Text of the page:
16 April, 2009

at least one Washington success story












It's amazing: something good has come at last out of our nation's capital and it's a remarkable tale: it costs almost nothing, requires no compromise, and openly contains pork: the ham hock kind!

United States Senate Bean Soup is a relic of my husband's childhood, a dish I have heard glowing reports of all the 26 years I have known him, to the point that I was certain no mere foodstuff could achieve all he claimed for it. And since until very recently, beans and I have not been on speaking terms, there was no way I was producing something in my kitchen that not only contained beans, but had the temerity to include them in the TITLE of the dish. At least chilli sounded innocuous to me, although I knew most recipes contained the hated ingredient.

Well, in the last year I have flip-flopped so thoroughly on the whole bean issue that I'm virtually a spokesperson for the United States Dry Bean Council (yes, there is one, and in case you were wondering, there are 13 members and five staff: a bit top heavy, you may say, but who knows what the workload is). I actually think I deserve a seat on an international organization, not one devoted merely to jingoistic bean concerns. After all, my musings are mid-Atlantic. But I digress.

United States Senate Bean Soup has, it turns out, been on the menu in the Senate dining room continuously, every single blessed day, for over a hundred years. Rumor has it (yes, in Washington even beans are victims of the rumor mill) that two different Senators proposed recipes for this delicacy, but my mother in law, when questioned, plumped immediately for the version attributed to Senator Fred Dubois of Idaho, because it contains, guess what: POTATOES. Now for those of you who are my international readers, I must give you a very short history of the state of Idaho. It produces a LOT of potatoes.

My experience with this soup is a little unfair, trading as it does on a superbly braised ham hock from my Easter dinner, the ham itself a king among pork products coming from Mr Stenton's personal store, down the road at my neighborhood butcher here in Hammersmith. The solutions to this are two. One, you too can acquire a superb gammon joint from your English butcher, braise it for Easter, and use the ham hock in your soup. Or you can follow the recipe below, and see how it goes. I have to confess as well (since I'm not really much of a DC insider, I like to confess things) that where the recipe calls for water to cover (about six cups of water), I had at my disposal two cups of golden brown elixir in the form of the liquid that gathered in my braising dish: mostly ham juice, but mixed in was the original honey-mustard marinade. Unfair, I know! But this all means that you must simply follow my Easter recipe and THEN make your soup. It's not that hard to think ahead, after all.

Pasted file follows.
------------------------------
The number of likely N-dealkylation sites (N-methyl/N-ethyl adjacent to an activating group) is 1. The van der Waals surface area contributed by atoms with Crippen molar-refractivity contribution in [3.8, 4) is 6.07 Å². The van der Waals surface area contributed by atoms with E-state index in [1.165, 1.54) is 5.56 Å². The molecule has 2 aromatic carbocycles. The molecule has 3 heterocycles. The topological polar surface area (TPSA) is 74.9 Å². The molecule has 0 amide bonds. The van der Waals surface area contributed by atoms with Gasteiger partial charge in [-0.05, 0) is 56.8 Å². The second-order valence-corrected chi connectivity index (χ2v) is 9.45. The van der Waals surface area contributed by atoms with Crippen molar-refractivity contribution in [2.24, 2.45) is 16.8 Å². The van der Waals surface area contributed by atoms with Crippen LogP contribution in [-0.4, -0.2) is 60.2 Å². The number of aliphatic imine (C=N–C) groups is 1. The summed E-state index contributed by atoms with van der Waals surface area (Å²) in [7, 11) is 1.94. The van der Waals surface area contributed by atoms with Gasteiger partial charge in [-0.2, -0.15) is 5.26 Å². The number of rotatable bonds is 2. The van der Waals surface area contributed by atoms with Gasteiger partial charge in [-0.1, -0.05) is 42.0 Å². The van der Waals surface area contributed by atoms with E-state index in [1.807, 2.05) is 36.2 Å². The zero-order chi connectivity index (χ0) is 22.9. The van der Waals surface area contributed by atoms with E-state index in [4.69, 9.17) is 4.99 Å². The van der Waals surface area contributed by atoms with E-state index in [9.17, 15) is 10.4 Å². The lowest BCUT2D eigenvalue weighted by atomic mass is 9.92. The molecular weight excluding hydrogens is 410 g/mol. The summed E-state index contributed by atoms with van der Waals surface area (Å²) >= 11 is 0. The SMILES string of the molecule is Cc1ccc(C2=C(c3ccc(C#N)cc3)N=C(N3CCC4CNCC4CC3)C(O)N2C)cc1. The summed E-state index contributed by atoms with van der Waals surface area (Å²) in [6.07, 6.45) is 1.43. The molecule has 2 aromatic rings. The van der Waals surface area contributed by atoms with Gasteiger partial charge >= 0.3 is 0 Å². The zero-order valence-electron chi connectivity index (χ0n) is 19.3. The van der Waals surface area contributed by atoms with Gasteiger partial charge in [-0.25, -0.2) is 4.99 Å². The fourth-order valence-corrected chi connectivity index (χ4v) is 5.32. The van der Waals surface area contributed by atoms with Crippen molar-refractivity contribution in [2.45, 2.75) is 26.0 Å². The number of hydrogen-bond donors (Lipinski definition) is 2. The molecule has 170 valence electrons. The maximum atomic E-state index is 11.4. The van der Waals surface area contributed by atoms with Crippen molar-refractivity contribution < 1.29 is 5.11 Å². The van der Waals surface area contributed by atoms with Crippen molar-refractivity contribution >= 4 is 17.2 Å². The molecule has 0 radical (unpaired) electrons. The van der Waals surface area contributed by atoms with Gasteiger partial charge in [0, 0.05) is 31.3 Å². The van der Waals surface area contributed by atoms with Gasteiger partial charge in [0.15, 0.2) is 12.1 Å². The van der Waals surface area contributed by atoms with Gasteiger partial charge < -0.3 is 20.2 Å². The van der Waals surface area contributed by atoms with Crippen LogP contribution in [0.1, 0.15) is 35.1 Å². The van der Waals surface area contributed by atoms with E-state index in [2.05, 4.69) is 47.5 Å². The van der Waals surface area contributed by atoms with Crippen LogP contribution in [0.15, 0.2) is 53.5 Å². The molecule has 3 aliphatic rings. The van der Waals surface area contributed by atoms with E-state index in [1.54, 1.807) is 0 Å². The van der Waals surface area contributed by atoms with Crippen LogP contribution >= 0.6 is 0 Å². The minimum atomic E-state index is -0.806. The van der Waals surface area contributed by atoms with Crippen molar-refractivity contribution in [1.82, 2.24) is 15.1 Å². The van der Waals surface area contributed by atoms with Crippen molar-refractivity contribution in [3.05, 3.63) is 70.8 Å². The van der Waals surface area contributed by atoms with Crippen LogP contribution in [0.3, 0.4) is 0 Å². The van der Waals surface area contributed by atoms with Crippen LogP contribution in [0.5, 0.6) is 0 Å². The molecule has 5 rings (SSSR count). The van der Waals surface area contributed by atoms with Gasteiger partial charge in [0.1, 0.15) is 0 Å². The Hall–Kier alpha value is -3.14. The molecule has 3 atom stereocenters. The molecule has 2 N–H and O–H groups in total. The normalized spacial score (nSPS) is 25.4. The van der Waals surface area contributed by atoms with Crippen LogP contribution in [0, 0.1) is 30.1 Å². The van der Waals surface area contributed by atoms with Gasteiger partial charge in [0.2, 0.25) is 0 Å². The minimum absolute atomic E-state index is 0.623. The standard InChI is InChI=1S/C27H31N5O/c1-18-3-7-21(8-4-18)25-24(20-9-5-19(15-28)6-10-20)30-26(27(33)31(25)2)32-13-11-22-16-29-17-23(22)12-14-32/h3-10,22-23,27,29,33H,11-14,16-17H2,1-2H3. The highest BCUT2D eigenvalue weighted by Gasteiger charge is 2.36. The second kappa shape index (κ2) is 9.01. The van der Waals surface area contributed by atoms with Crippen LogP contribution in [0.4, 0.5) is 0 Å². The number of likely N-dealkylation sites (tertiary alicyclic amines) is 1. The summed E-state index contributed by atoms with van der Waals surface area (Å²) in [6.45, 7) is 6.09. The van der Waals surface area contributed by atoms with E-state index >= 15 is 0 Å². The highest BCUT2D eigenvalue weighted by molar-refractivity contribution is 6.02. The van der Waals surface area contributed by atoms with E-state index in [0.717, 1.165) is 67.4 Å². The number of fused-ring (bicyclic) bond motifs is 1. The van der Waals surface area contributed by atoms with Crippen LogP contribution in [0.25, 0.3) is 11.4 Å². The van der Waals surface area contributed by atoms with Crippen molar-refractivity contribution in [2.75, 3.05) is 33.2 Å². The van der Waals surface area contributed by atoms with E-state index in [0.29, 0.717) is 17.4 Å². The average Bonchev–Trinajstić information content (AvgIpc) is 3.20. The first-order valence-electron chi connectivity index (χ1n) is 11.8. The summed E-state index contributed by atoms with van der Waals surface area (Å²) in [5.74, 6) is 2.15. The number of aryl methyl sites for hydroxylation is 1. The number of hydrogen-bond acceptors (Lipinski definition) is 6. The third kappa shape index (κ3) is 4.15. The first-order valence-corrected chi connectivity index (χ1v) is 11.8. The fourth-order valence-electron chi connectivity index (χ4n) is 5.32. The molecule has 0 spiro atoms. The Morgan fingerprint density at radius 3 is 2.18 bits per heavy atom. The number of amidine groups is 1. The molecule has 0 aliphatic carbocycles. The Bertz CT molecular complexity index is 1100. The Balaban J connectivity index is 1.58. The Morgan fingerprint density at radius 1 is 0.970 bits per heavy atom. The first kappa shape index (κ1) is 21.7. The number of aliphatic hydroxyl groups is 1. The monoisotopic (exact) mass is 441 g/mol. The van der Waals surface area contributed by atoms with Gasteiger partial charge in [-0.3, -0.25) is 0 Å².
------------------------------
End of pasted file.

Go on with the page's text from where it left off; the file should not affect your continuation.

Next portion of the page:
This recipe makes me proud, as do so many things coming out of Washington these days, to be an American. So hand on the bible, flag waving in the background, I give you:

United States Senate Bean Soup
(serves 8)


4 cups Navy beans (if you're in America; here in the UK I used haricots, or flageolets would be fine)
1 ham hock with meat still clinging to it
4 medium (Idaho) potatoes
4 stalks celery, chopped
2 white onions
4 cloves garlic, minced
large handful parsley, chopped

Bring the ham hock and beans to a boil in a large stockpot covered with water (and the ham cooking liquid if you're lucky). Meanwhile, boil the potatoes until soft, then drain and mash. Add to the ham liquid and mix thoroughly. Bring to the boil again, then add the chopped vegetables, including the parsley. Bring to the boil one more time, then simmer for at least an hour (but indefinitely will do). When nearly ready to serve, take the ham hock out and when cool enough to handle, take the usable meat from it and add in bite-sized pieces to the broth. Serve with crusty bread to soak up juices.

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Be sure not to salt this soup and the ham itself will be salty enough. This soup will warm not only your insides, but your heart and that of your family, when they enter the house to smell the aroma. Pure luxury, on an affordable scale.

Let's see, tomorrow is sushi in Piccadilly with my friend Jo from Oxford, then off to "The View From the Bridge" with Ken Stott. Avery will have a sleepover with a friend because something tells me the play is NOT family friendly. But it's one of those London privileges that we must take advantage of. Until I'm summoned to the Bean Council, that is. Next up: Crispy Lame Duck.

2 comments:

Rosemary said...

I adore this post, but I also recognize that your soup is a horse of a different color. Would the US senators be so lucky as to have soup that started from a fine English Joint!

Wait, wait, I didn't mean to use "horse" and "fine joint" in the same sentence! Not the same thing at all.

John's Mom

Kristen In London said...

I know, and also, what would the Founding Fathers have said to BRITISH pork!